Your well-being as a student is a key priority. This includes both your physical and mental health. In fact, many colleges and universities in the United States require their students to hold some type of health insurance plan. For many students, this may seem like a complicated topic, particularly if you are coming from a country with some form of universal health care. It doesn’t have to be, however. Insurance is simply a way to avoid having to pay a large amount of money for an unexpected accident or medical condition. Most student health insurance plans in the United States work much like regular plans, in that you (the insured) pay a company (the insurer) a fixed monthly payment. In exchange, the insurance company will pay for your medical expenses as they come up. However, be sure to understand the restrictions of your specific policy. For example, if you already have an existing health condition, it may not be covered under a new insurance agreement. If your current health plan covers your care overseas, you may not need to purchase a policy in the United States, unless it is required by your school. Similarly, many students choose to rely on travel insurance. Just be sure to verify the time period as well as the list of what is and is not covered.

  • 4. Banking

    Setting up a bank account in the United States can save you a lot of money and trouble. Although many local merchants and ATMs accept international credit and debit cards, this becomes difficult for long-term visitors, especially students. After all, you don’t want to pay a fee every time you need to withdraw some cash or make a purchase. Think about your financial aid awards, assistantship stipends or private loans. You may find yourself with a paper check in your hand, in which case, you won’t be able to cash it without a local bank account. You may also need a bank account to set up and manage your daily living expenses. For example, it is very uncommon for utility companies and landlords in the US to accept credit card payments of any kind. Most Americans pay their housing expenses directly through their bank accounts. When it comes to personal banking, there are two common types of accounts: Checking account – commonly used to pay monthly bills and everyday expenses. For most internationally students, this is all that is needed. A checking account is typically tied to a debit card, and it allows you to easily deposit and withdraw cash on a regular basis. Savings account – used to deposit money for long-term purposes. Depending on the bank you choose, your savings account may pay you a small amount of interest based on your balance. However, as an international student, a savings account is not as important as a checking account. Fortunately, many universities in the United States have international centers with helpful information about local banks. In fact, bank representatives often visit schools during the first week of the semester, and many banks offer cash reward programs specifically for students who choose to open a new checking account. Just be sure to review all terms and fees. Many checking accounts, for example, require a minimum balance. If your balance falls below a certain level, you could be charged a fee. Similarly, if you withdraw more money that what is available in your account, you will likely be charged what is called an overdraft fee. If you plan on receiving wire transfers from home, it is a good idea to ask how long those typically take to clear. This varies between banks and can take anywhere from one day to over a week. Finally, plan on opening your bank account in person, rather than over the phone. Here’s what you will need to provide: Your nameA local address and phone numberYour school’s address and phone numberYour passportYour I-94Enrollment verification (e.g. an acceptance letter) Your I-20, I-797 or DS-2019 It is also wise to bring another form of identification, such as your student ID or a state driver’s license if you have one. Also, do not forget to bring your first cash deposit. The required amount will vary between each bank, but you will need to supply at least some initial funds in order to officially open your account. Studying in the United States is an exciting endeavor, and it is a great way to jumpstart your career development. Visit SchoolApply if you have additional questions. We have detailed information on dozens of schools in the United States, as well as great tips for specific cities of interest.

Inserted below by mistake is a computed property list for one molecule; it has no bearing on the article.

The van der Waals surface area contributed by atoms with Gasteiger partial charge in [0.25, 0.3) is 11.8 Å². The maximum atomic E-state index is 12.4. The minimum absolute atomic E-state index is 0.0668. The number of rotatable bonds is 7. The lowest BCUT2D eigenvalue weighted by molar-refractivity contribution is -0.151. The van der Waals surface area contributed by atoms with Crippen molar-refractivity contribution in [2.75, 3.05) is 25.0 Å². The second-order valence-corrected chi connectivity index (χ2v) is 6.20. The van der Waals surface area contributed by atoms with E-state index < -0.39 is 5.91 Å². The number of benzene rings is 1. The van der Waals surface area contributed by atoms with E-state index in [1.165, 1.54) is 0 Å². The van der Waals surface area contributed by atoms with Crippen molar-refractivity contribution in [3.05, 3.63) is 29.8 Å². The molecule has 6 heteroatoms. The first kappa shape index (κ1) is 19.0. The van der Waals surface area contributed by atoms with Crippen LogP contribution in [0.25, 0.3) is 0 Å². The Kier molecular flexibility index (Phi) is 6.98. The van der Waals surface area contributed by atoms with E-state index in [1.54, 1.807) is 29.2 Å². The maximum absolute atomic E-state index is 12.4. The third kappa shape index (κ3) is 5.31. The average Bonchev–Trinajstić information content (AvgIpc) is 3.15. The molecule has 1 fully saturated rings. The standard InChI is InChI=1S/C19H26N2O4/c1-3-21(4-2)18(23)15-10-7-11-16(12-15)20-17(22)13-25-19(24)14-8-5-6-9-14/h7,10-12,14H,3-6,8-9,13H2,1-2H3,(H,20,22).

Levels Explained

  • Bachelor's

    A bachelor's degree (also called a first degree or undergraduate degree) is attained after receiving a post-secondary (high school) education and generally spans four years. Students pursuing these types of degrees are commonly referred to as bachelor or undergraduate students. A bachelor's degree is usually offered at an institution of higher education, such as a university.

  • Master's

    A master’s degree (or postgraduate or graduate education) involves learning and studying for academic or professional degrees. This degree is preceded by a bachelor’s degree and generally takes two years to complete. Students pursuing these types of degrees are commonly referred to as master's, or grad students.

  • Pathway

    Bachelor’s and master’s pathway programs are designed for international students who need additional English language and academic preparation before continuing to a degree program at a university. The purpose of these programs are to give students the confidence and skills needed to succeed in college.